I work in california, have worked in the same facility for 3 years, have never been written up for a med error or been disciplined for my work ethic in the er. I received a phone call today from my manger stating that the verbal order from the pa for 1 mg of dilaudid was not signed by the pa and that the pa stated that the verbal order was never given to me and the pa filed a formal complaint against me stating that i was acting as a md and was called to have a formal hearing with my union rep about my job. I not only got the verbal order from the pa but also confirmed with the md....who i am hoping recalls and will sign the order off........the comment made to me was that the pt already received 8 of morphine.....which did not relieve the pt's pain.......and s/p xrays was vocal and crying s/p a motorcycle accident with a r/o fx to the left ankle. Pt had a hematoma from the ankle to the shin and a previous ankle fx. It was approx. 45 mins to an hour.....before the dose of dilaudid. It is standard practice in the er that we take verbal orders.....as we have 1 or 2 md's on and maybe a pa......at any given time and on nights we have one md only. I would never act out of malice or give a pt any medication if i did not think i had an order. My job is on the line here.....i need thoughts and prayers please......
    I am sooooo sorry this happened to you.

    You need to check you facilities policy and see what EXACTLY it says, and notify your malpractice insurance immediately. Just because it is "standard practice" doesn't mean it falls within the policy. There have also been recent changes from The Joint Commission and CMS have issued new guidelines that have stricter regs for authentication of orders within 48 hours.MedLaw.com :: CMS Verbal Order Rule Effective January 26
    Authentication of verbal orders. This regulation requires that all orders, including verbal orders, must be dated, timed, and authenticated by the prescribing practitioner with a temporary exception. For a five-year period beginning with the date of publication of the final rule, the regulation requires that all orders, including verbal orders, must be dated, timed, and authenticated promptly by the prescribing practitioner or another practitioner responsible for the care of the patient, even if the order did not originate with him or her.
    It is clear this PA is throwing you under the bus. There may also be State law specifying the time frame for authentication of verbal orders need to be authenticated within a certain time frame etc.

    I have worked in the ED for a long time in a couple of states and several ED's and they all have had a NO VERBAL ORDER policy......even when it is not enforced.......except in "emergent" situations due to occurrences just like this one....and worse. I have actually seen great nurses fired because of verbal orders whether or not there is a no verbal order policy. A common verbal order policy states that verbal orders may be given only if the patients life depends upon the order and during resuscitative situations and must be authenticated within 24 hours.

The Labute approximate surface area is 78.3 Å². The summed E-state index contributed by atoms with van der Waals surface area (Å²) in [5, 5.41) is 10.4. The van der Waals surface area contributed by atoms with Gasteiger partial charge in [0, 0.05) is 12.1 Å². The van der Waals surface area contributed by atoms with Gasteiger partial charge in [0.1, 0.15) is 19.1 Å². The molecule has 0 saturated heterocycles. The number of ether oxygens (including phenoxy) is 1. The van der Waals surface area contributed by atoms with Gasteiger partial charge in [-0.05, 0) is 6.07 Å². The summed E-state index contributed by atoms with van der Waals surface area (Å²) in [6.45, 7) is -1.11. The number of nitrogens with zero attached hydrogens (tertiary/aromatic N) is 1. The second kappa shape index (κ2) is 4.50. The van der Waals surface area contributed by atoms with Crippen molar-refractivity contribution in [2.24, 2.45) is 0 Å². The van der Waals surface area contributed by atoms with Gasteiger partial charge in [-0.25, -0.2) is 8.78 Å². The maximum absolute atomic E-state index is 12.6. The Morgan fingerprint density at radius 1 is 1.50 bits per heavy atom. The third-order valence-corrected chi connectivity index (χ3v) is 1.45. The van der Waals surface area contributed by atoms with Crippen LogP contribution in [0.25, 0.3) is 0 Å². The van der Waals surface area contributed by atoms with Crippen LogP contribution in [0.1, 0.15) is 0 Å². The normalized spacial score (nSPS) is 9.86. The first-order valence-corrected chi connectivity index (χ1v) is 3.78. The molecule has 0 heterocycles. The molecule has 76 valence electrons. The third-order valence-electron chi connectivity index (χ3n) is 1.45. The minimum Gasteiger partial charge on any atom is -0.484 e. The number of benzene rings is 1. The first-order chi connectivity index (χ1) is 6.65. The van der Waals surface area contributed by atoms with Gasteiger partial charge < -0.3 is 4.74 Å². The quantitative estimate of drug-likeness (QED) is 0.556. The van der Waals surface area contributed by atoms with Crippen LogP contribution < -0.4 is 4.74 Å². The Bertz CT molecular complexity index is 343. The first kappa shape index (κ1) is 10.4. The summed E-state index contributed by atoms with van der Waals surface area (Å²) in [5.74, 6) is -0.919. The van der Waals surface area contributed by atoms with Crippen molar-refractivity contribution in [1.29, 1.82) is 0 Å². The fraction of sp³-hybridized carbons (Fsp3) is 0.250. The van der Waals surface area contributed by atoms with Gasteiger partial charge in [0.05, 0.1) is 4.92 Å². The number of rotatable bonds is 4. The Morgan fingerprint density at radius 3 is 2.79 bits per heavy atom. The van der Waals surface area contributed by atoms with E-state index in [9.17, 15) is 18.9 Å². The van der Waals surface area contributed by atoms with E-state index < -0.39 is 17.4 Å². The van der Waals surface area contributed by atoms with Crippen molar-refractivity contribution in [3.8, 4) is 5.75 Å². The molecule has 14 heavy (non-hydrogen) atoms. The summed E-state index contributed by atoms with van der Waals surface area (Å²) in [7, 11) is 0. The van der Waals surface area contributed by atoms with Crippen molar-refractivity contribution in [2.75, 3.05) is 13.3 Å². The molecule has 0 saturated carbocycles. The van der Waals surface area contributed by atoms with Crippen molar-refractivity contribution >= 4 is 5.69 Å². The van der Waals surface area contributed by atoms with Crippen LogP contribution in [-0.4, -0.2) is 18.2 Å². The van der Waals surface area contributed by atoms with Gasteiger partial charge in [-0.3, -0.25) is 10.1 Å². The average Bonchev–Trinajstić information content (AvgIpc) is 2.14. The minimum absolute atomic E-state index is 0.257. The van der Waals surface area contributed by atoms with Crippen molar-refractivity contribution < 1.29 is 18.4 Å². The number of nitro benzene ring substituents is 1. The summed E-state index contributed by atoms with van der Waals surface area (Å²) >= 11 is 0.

That you belong to a union may help you....I knew a really good nurse this happened to....the union stood behind her for even though there was a no verbal order policy, unless it was an emergency, it was standard operating procedure and standard of care.....she still got fired by the facility but the Union sued for wrongful termination and won. "Everybody does it" and "I had no idea there was a policy" won't save you and I have seen many doc's that I trusted and adored turn into sniveling lap dogs for when it comes between them being in trouble or you.....guess who is talking the fall.

    I know that there are behaviors that occur within the ED that are "usual and customary" and not necessarily within policy and procedure like verbal orders......everybody does this won't protect you . I would avoid this with his uhmmmm "provider" at all costs. I would hand him the chart to him and be sure to tell him that you are happy to follow any of his orders.........AFTER he has written them properly on the chart so that there can be NO miscommunication like that one time.......smile sweetly and hand him the chart for him to write them....... because if the patient isn't coding...he can write them.....if he is in a code......most things can wait a few min so he can write them.

    I am so sorry this happened I wish you the best.
    imintrouble and CrufflerJJ like this.
  9. 2
    Yeah I'm sorry this is happening. There is a PA here with exactly that reputation. Really nice to your face, but throws nurses under the bus. Because of him, there's that same unwritten law: Not without written orders unless in a code! It makes it harder for the more honest ones, but they're understanding about it.

    Bad PA: Give Smith 1 of dilaudid.
    Wary Nurse: Ok, I'll draw it up while you put it in the computer.
    Bad PA: Humph. Ok.
    imintrouble and Overwhelmed1026 like this.
  10. 1
    Hope it all works out. It does sound like you are being thrown under the bus.
    imintrouble likes this.
  11. 2
    Verify the policies of your department and your hospital -- are PAs permitted to order Dilaudid?
    imintrouble and Esme12 like this.
  12. 2
    Per OP, order was confirmed with MD. Hoping for written confirmation from same.
    Quote from Altra
    Verify the policies of your department and your hospital -- are PAs permitted to order Dilaudid?
    imintrouble and Esme12 like this.